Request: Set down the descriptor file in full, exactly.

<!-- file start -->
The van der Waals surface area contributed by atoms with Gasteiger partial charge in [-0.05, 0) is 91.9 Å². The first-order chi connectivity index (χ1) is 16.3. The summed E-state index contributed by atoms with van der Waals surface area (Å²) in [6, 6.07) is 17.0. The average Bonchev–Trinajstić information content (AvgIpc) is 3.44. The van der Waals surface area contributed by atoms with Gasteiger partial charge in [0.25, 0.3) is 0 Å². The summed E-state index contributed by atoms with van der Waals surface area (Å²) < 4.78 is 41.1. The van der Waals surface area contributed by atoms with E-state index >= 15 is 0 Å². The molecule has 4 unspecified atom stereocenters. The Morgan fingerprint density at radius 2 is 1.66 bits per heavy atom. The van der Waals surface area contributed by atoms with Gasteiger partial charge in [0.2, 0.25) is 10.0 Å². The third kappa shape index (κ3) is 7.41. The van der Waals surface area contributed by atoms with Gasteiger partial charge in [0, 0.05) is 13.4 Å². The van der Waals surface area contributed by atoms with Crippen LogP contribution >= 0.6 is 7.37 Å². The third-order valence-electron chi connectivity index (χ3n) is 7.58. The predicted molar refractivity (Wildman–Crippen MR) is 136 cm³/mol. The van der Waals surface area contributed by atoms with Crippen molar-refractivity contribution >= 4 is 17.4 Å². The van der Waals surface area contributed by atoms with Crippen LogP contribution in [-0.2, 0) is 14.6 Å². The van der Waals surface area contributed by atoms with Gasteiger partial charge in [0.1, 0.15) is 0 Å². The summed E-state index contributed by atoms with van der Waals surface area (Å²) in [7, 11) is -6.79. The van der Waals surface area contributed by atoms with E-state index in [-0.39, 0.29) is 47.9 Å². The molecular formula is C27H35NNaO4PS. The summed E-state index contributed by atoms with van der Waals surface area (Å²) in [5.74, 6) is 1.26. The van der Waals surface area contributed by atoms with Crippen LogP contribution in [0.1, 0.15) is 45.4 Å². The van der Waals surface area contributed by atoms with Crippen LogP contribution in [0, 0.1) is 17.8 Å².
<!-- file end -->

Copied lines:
The van der Waals surface area contributed by atoms with Gasteiger partial charge in [-0.05, 0) is 91.9 Å². The first-order chi connectivity index (χ1) is 16.3. The summed E-state index contributed by atoms with van der Waals surface area (Å²) in [6, 6.07) is 17.0. The average Bonchev–Trinajstić information content (AvgIpc) is 3.44. The van der Waals surface area contributed by atoms with Gasteiger partial charge in [0.25, 0.3) is 0 Å². The summed E-state index contributed by atoms with van der Waals surface area (Å²) < 4.78 is 41.1. The van der Waals surface area contributed by atoms with E-state index >= 15 is 0 Å². The molecule has 4 unspecified atom stereocenters. The Morgan fingerprint density at radius 2 is 1.66 bits per heavy atom. The van der Waals surface area contributed by atoms with Gasteiger partial charge in [0.2, 0.25) is 10.0 Å². The third kappa shape index (κ3) is 7.41. The van der Waals surface area contributed by atoms with Gasteiger partial charge in [0, 0.05) is 13.4 Å². The van der Waals surface area contributed by atoms with Crippen LogP contribution >= 0.6 is 7.37 Å². The third-order valence-electron chi connectivity index (χ3n) is 7.58. The predicted molar refractivity (Wildman–Crippen MR) is 136 cm³/mol. The van der Waals surface area contributed by atoms with Crippen molar-refractivity contribution >= 4 is 17.4 Å². The van der Waals surface area contributed by atoms with Crippen LogP contribution in [-0.2, 0) is 14.6 Å². The van der Waals surface area contributed by atoms with Gasteiger partial charge in [0.1, 0.15) is 0 Å². The summed E-state index contributed by atoms with van der Waals surface area (Å²) in [7, 11) is -6.79. The van der Waals surface area contributed by atoms with E-state index in [-0.39, 0.29) is 47.9 Å². The molecular formula is C27H35NNaO4PS. The summed E-state index contributed by atoms with van der Waals surface area (Å²) in [5.74, 6) is 1.26. The van der Waals surface area contributed by atoms with Crippen LogP contribution in [0.1, 0.15) is 45.4 Å². The van der Waals surface area contributed by atoms with Crippen LogP contribution in [0, 0.1) is 17.8 Å².